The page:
BigMouth and SmallWaR directed by and starring the one man powerhouse that is Valentijn Dhaenens, are performance pieces with text based around the theme of war. The first a tribute to famous worldwide speeches and dictators, and the second to written word from its surrounding inhabitants and soldiers.
Both stand alone pieces of work at roughly 1hr and 10 minutes each, but carrying on as a sequel.
The Pit theatre in the Barbican centre is harder to get to than I anticipated, and as it suggests, is in the depths and the lowest point of the performance centre. However, it serves as a perfect minimalist studio space for creative performances. Sitting roughly 200 people, it is a black open space mapped out by black backdrop curtains, making the performance fairly intimate for the audience. This was perfect in Dhaenens’ case as it was just himself, 9 microphones, and us.
BigMouth shows a stand alone structure spanning the width of the space. Nine equally spaced microphones – each one completely different in design, effect and ability to the next, broken up by five highball glasses filled with water atop a elongated table. We later find out this is the canvas and differentiation to his bipolar character’s portrayal. Hanging above is a projection of a green chalkboard with famous speakers names and the dates of those speeches scribbled by hand. This selection went chronologically from 399 BC – 2007, and includes the likes of Pericles, Osama Bin laden, and George W Bush.
We understand that Dhaenens is going to tackle each text at a time, rubbing them out after doing so – some by impersonation, some sung, some differentiated by accent, some by language with subtitles (French, German, Italian). But each piece is completely bespoke, by heart, and executed ridiculously well.
Whilst performing these speeches, the audience become aware that regardless of time or objective, each speech roughly says the same or directly opposing thing, with an uncanny likeness to one another – a factor that I found fascinating.
The speeches performed are interspersed with music that Dhaenens loops and creates himself accapella – throwing at times four-part harmonies and an array of counter melodies and background noise cacophony.
He explains “I knew I wanted the songs between the speeches to be produced only by my voice to add to the idea of what human vocal chords are capable of doing” and reiterates how soundscape and noise can be used to create an unbreakable ominous atmosphere. A demonstration of the ability and complete power one’s voice can have. Spoiler alert – there’s a fantastic guitar-less guitar solo, that would put Ritchie Sambora’s WahWah to shame.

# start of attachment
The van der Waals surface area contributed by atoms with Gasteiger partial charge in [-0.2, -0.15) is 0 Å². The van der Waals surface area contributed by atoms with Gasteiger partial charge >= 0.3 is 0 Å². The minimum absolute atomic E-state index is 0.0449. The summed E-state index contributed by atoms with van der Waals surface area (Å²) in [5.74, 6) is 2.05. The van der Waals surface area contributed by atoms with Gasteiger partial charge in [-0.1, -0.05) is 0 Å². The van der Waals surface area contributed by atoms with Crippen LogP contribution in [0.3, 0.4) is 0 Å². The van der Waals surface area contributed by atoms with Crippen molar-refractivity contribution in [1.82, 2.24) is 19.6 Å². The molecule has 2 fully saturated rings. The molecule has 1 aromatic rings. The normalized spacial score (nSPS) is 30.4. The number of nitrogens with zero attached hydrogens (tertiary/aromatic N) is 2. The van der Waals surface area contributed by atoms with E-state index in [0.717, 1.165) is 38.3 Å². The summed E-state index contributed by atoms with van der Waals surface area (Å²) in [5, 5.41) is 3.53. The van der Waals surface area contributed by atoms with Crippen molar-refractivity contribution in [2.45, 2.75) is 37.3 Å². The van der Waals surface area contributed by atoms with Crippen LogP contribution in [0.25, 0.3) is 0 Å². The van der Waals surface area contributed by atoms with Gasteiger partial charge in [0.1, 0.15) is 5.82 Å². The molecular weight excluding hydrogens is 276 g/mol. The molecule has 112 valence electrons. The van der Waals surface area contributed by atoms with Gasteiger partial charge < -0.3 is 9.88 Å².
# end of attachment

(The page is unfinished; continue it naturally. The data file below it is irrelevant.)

He uses songs and soundscapes throughout to oppose, mimic, help emote, or make the texts comical, only to be explained as absolute genius. A highlight personally being an eerie rendition of Nirvana’s ‘Smells Like Teen Spirit’, and a parody of America.
SmallWaR is a sequel to BigMouth and was developed secondly after touring the first production. It is the companion piece as a reverse of these dictators and their inspirational or threatening speeches that Dhaenens felt he had an obligation to show, and is again a spoken word performance of direct text from surrounding war victims.
We enter to a pulsating two piece drone of a man’s voice playing on loop. A projector screen now spanning the width of the floor space showing at first silhouette. Dhaenens takes on the physicality of a wartime nurse, whilst the projected screen allows him to act duologues in real time with himself as her patients. We hear extremely deep and meaningful pieces of text, with absolute brutality in their truth. Accounts of amputation, missing loved ones, and even the excitement and apprehension of war, he again through the mediums in SmallWaR performs these texts with such vibrancy and beauty. This time with the likes of ‘Are You Lonesome Tonight’ and ‘Smile’.
A noticeably touching end with the names and dates of the texts we have just heard scrolling as credits and as tributes to the real life authors. An incredibly haunting performance that imprinted on the audience in silence and in awe.
SKaGeN theatre company is established as one of the leading Flemish theatre companies of its generation, and clearly prides itself in the upmost sophisticated and thought provoking work. With bilingual, power houses like Dhaenens commanding the stage as a representation of the company, it only intrigues me more to their work.
All in all a real masterclass in culture, a demonstration of the power of the voice and it’s capability, a schooling in famous dictators and their texts, a bespoke perspective on war, but most importantly: a reminder of the monstrosity it beholds worldwide.
BigMouth and SmallWaR are playing The Pit in The Barbican centre 13 – 17 September. For more information and tickets, see the Barbican Centre website.
Photo: Maya Wilsens